World Cup 2014: Can Brazil afford to lose the opening game against Croatia on Thursday?
Spain may have lost their 2010 opener and gone on to win it, but Brazil may never recover if they were to lose to Croatia in Thursday's curtain raiser
Tuesday 10 June 2014
The hopes of a nation rest on their shoulders. The ever-expectant fans of Brazil are in even more of a frenzy than usual as the tournament creeps closer, desperate to make up for the failures of 1950, when the World Cup was last held in the country.
But what if the unthinkable were to happen and Brazil lost Thursday’s opener against Croatia? Would there be time to recover and make a serious run for the Jules Rimet trophy or would it be over just as soon as it had begun.
Looking back in time won’t make pretty reading for Brazil, bar one notable exception. Just four teams who eventually went on to win the World Cup have started without victory in their opening game in the tournament and three of those were draws.
Spain broke the mould in 2010 recovering from a shock 1-0 defeat in Durban to Switzerland to go on and win the World Cup in South Africa.
A profligate Spain, heavy favourites after their domination of international football since 2008, faced serious criticism in the aftermath of that loss. Though they had monopolised possession, the Swiss played the game to perfection, absorbing the pressure before striking the fatal blow with a simple counter-attack.
Vicente del Bosque walked a tightrope in the following days, with a number of onlookers declaring the game the death of tiki-taka at the highest level. Spain won their next two games against Honduras and Chile to top the group, but they were far from convincing as they reached the knockout stages.
But Spain were not the host nation on that occasion and will not have to play in stadiums packed to the rafters with fans who not only expect their team to win, but to win well.
In the warm-up game against Serbia on Friday night the Luiz Felipe Scolari’s men were booed off the pitch at half-time because the team were drawing 0-0 with Serbia.
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Brazil were not at their best but they were completely comfortable in the match, their difficulty in creating chances not just down to stout Serbian defending but also because of terrible, murky weather and a horrendous playing surface inside Sao Paulo’s Estadio do Morumbi.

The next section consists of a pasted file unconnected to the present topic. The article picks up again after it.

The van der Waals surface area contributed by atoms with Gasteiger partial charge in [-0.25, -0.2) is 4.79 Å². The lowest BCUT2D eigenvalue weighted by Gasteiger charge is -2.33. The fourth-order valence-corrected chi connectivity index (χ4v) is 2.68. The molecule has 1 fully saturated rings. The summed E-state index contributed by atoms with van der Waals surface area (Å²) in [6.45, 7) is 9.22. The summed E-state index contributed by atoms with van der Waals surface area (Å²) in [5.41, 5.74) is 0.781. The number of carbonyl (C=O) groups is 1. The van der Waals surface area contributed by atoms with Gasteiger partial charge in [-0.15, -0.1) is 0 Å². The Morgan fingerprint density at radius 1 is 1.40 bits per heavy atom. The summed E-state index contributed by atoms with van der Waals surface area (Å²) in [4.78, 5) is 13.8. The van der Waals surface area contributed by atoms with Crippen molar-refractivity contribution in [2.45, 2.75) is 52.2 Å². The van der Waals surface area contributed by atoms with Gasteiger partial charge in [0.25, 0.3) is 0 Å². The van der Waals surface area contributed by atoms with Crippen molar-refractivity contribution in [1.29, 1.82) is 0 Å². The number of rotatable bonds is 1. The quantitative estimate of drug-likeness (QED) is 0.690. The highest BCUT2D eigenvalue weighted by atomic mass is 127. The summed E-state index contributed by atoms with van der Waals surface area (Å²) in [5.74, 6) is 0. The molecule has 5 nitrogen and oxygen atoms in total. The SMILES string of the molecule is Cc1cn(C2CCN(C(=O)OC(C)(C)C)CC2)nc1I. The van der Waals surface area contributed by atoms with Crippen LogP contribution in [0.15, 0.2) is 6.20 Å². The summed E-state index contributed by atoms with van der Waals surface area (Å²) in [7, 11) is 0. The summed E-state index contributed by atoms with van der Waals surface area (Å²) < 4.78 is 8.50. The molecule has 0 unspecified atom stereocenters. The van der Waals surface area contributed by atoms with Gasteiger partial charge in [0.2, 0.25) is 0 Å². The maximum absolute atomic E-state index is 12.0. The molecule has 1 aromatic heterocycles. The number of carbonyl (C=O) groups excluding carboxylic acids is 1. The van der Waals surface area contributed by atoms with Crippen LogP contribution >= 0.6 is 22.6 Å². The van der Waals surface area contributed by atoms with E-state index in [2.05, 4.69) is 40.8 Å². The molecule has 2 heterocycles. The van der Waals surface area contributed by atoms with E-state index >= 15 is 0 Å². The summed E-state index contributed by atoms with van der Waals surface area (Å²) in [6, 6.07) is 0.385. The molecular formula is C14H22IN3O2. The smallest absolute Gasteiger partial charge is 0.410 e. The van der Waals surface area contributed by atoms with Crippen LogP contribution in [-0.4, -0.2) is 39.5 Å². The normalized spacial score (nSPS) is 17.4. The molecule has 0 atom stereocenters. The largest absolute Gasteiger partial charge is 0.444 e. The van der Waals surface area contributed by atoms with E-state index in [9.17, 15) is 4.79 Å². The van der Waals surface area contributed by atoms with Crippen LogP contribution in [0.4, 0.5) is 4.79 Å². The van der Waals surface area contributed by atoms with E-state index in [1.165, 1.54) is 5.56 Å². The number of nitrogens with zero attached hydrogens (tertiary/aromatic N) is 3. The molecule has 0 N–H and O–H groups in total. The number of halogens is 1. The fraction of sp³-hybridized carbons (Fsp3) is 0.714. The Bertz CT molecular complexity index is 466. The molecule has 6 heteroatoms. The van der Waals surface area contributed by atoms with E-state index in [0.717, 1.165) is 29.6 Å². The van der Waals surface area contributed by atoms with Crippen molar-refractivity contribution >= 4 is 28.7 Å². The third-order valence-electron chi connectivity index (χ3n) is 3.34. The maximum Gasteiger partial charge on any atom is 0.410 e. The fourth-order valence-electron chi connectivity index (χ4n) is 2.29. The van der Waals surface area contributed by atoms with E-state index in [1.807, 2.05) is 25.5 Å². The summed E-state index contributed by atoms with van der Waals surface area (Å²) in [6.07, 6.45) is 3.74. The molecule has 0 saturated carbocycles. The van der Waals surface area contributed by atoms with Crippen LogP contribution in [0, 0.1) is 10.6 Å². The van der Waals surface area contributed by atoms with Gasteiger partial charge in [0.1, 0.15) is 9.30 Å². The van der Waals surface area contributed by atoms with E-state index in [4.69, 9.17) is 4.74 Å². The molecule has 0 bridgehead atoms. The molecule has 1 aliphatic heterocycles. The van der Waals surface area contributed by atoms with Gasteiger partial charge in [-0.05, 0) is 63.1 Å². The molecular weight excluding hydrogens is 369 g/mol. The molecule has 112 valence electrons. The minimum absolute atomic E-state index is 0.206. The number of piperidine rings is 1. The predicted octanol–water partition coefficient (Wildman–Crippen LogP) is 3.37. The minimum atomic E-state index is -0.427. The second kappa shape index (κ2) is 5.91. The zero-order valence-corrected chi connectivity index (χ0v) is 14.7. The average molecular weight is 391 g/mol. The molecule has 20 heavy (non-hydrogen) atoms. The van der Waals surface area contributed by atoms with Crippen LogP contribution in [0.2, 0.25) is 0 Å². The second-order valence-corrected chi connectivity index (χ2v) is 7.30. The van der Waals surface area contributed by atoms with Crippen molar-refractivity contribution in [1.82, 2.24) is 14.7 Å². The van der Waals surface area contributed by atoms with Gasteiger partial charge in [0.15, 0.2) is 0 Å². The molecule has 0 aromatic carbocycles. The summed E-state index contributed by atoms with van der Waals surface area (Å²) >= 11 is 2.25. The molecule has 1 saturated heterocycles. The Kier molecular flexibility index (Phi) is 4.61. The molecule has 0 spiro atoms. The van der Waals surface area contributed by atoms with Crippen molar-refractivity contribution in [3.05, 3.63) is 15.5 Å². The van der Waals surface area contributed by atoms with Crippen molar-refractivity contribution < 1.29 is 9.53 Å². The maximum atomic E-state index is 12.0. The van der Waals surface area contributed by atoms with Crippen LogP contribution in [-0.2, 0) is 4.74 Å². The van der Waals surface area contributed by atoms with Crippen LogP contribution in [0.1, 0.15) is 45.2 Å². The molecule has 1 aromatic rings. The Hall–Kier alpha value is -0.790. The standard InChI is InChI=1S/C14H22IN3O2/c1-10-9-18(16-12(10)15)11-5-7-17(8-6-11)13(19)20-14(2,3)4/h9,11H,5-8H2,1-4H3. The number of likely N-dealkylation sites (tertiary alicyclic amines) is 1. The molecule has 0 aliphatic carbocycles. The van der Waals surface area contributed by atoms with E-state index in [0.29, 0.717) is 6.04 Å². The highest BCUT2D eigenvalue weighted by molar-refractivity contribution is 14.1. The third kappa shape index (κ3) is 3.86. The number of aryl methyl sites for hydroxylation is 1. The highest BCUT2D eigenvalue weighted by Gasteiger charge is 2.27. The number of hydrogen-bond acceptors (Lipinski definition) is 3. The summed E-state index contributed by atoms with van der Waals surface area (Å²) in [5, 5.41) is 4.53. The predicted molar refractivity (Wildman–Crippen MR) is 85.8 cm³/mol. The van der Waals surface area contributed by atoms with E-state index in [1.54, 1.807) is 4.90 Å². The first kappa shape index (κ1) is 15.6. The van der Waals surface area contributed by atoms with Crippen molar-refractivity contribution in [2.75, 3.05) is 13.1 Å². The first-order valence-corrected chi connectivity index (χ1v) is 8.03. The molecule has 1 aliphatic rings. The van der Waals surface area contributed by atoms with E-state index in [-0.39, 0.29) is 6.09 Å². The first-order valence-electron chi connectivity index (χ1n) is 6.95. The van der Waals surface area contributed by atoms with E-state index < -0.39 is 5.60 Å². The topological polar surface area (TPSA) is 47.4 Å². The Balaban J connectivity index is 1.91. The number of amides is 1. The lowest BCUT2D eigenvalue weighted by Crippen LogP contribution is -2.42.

Brazil eventually won 1-0 thanks to an impressive goal by Fred while on the floor, but still the players trudged off the pitch to boos – though some of them had been silenced. If Brazil fail to beat Croatia, this attitude from the fans could make things immeasurably worse.
Brazil boss Luiz Felipe Scolari will be under huge pressure if his team don't beat Croatia
This is a nation that feels more detached from their national team than ever before. Not only do the majority of the best Brazilian players ply their trade in Europe, leaving behind a weak domestic league, the national team have embarked on a global tour for the last 18 months, playing the majority of the games in far flung corners of the world.
There was pressure on Scolari from Brazilians to include more domestic-based players, especially Ronaldinho who has been performing well in the Campeonato.
Croatia have a highly talented team that includes Luca Modric (right)
Croatia may have needed a play-off to qualify for the competition, and will be missing star striker Mario Mandzukic who is suspended, but they are a dangerous side.
The Serbia game showed that Brazil have two major weaknesses that Croatia could expose. Serbia managed to disrupt their flow with physical treatment of their stars, with Neymar particularly struggling under the rough justice.
Serbia also exploited Scolari’s 4-2-3-1 formation, counter-attacking in the wide space left unguarded by Neymar and Hulk, who do not like to track their runners. If Darijo Srna and Danijel Pranjic can offer better delivery than Serbia’s Aleksandar Kolarov and Dusan Basta then Brazil will be in real trouble.
Should they lose, Scolari’s team, and especially, may not recover after waiting so long for this moment.
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